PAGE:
People Care More About Animals Than They Did in the 70s

People Care More About Animals Than They Did in the 70s

New study reveals shifting attitudes toward wolves, sharks, and bats.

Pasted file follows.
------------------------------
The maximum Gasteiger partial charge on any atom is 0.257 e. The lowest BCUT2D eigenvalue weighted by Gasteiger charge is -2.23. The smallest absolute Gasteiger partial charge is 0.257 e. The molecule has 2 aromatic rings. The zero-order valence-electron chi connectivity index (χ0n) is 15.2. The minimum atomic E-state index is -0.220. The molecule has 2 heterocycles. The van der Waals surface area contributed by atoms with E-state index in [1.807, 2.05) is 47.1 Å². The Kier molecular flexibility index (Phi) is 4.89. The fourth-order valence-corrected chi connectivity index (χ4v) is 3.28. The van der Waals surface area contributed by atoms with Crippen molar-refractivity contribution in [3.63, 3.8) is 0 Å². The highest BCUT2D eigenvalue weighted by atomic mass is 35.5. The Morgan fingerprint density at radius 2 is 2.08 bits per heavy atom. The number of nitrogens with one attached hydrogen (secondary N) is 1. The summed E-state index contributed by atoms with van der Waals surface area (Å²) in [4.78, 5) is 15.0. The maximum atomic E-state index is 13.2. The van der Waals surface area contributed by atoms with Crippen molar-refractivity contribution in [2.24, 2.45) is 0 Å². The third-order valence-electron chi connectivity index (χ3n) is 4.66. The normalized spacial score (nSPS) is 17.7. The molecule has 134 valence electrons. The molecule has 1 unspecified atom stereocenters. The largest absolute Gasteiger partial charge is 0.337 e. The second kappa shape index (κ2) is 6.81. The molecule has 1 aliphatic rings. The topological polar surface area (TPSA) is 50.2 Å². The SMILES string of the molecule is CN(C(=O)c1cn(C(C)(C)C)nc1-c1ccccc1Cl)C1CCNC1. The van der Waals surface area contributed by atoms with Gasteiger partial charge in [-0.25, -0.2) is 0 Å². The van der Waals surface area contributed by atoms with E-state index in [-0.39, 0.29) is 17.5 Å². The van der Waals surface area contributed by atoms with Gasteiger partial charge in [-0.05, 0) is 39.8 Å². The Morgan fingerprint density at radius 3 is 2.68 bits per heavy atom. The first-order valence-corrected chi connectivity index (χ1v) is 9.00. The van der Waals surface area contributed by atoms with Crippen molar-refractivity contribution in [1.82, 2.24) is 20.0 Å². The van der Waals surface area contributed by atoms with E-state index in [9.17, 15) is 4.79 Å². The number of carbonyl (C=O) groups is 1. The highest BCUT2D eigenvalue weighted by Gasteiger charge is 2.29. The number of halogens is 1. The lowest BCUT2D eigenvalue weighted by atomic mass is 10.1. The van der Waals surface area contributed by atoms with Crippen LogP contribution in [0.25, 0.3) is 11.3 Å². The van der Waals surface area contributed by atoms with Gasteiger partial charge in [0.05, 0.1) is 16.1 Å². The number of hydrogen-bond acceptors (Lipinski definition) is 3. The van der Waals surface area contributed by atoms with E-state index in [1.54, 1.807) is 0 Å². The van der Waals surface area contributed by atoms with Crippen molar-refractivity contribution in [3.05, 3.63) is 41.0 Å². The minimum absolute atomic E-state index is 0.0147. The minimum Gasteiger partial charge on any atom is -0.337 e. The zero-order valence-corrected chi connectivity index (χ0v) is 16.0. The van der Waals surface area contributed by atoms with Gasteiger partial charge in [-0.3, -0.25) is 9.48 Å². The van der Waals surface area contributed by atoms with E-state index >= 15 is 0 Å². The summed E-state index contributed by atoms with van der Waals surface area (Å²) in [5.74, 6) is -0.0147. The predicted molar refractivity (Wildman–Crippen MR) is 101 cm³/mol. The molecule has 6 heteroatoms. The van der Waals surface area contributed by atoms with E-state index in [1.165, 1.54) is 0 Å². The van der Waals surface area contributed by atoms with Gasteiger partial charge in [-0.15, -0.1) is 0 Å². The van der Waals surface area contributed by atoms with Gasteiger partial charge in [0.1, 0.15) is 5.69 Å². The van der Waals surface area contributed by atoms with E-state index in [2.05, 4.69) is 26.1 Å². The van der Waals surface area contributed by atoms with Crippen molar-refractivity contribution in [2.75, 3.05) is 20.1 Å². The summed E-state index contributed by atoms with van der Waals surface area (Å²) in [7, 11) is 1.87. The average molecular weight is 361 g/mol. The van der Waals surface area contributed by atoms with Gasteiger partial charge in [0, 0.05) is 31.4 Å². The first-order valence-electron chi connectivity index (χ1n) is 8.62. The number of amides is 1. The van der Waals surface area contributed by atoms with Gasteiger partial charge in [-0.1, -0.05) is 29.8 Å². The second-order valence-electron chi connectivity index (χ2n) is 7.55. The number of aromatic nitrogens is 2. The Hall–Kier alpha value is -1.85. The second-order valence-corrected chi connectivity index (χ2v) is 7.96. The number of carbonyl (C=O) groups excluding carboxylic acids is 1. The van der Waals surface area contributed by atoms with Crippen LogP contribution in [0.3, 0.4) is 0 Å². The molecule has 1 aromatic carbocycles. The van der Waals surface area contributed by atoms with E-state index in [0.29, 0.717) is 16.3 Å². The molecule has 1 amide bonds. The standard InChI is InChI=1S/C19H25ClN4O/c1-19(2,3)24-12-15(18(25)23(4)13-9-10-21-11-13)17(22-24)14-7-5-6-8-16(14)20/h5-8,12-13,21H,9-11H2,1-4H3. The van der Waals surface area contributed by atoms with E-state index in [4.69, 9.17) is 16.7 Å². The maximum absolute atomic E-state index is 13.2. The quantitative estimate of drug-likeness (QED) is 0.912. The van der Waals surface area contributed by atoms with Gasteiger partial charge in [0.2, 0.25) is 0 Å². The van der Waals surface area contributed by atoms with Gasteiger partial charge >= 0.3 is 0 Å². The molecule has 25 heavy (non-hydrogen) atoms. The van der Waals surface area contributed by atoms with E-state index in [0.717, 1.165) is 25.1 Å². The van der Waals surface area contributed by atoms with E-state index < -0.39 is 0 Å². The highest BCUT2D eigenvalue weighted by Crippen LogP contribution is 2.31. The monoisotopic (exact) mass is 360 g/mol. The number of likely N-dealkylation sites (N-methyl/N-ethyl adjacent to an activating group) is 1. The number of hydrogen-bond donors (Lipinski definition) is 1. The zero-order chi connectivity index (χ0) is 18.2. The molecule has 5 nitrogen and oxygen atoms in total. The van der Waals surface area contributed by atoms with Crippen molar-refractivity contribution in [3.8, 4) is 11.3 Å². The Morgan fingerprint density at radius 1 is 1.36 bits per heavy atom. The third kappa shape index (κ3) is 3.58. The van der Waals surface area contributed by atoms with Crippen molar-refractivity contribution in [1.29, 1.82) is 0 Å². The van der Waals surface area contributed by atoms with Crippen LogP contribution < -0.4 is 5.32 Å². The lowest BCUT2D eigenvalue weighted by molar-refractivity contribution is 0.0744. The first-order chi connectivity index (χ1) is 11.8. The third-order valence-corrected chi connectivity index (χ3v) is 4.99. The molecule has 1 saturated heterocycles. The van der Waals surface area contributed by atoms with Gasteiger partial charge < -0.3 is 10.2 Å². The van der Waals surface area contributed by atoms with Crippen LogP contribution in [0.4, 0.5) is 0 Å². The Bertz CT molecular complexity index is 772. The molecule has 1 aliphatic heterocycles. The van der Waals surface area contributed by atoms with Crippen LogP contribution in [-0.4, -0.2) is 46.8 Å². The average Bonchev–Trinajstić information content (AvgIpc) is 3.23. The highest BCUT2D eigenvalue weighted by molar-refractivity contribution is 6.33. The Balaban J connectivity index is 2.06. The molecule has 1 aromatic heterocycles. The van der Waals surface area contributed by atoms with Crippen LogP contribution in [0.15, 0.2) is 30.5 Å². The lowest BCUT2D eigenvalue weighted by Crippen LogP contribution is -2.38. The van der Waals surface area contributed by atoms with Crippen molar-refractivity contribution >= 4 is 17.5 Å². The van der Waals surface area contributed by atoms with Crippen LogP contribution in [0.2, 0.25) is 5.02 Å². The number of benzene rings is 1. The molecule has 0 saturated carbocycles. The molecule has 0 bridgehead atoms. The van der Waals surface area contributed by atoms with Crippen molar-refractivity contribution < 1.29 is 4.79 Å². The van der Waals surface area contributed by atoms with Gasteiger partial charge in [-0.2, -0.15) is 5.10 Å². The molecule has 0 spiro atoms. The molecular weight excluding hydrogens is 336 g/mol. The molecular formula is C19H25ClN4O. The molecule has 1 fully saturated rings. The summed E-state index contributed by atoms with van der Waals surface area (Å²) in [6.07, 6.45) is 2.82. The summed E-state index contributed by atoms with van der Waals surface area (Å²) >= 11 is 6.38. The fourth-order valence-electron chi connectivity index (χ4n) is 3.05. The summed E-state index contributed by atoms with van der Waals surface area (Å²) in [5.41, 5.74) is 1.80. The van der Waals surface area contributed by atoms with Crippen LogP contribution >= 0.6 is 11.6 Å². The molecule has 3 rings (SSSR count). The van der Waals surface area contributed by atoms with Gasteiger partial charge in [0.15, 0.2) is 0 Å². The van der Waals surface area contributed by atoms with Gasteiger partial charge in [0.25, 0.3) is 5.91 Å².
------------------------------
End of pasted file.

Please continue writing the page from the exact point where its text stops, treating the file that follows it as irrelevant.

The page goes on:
A study published in this month’s issue of science journal Biological Conservation found that attitudes toward traditionally stigmatized animals in the United States have shifted for the better. The survey—which included responses from 1287 participants—replicated a similar questionnaire from 1978, revealing that participants today expressed substantially more positive attitudes with regard to animals such as wolves, sharks, bats, vultures, and coyotes. The survey reported a 42 and 47 percent increase of positive attitudes toward wolves and coyotes, respectively. More broadly, the public opinion toward all species shifted from “domination” toward “harmony, care-taking, and empathy.” The survey concluded that “changing attitudes may be indicative of growing concern for the welfare of animals.” Major news outlet Washington Post analyzed this survey and linked people’s shifting attitudes to the driving force behind recent animal-rights victories such as legislation to stop orca breeding at SeaWorld, the retirement of Ringling Bros. circus elephants, the public outcry over trophy hunting as illustrated by the death of Cecil the Lion, and increased support of farmed animal protections.

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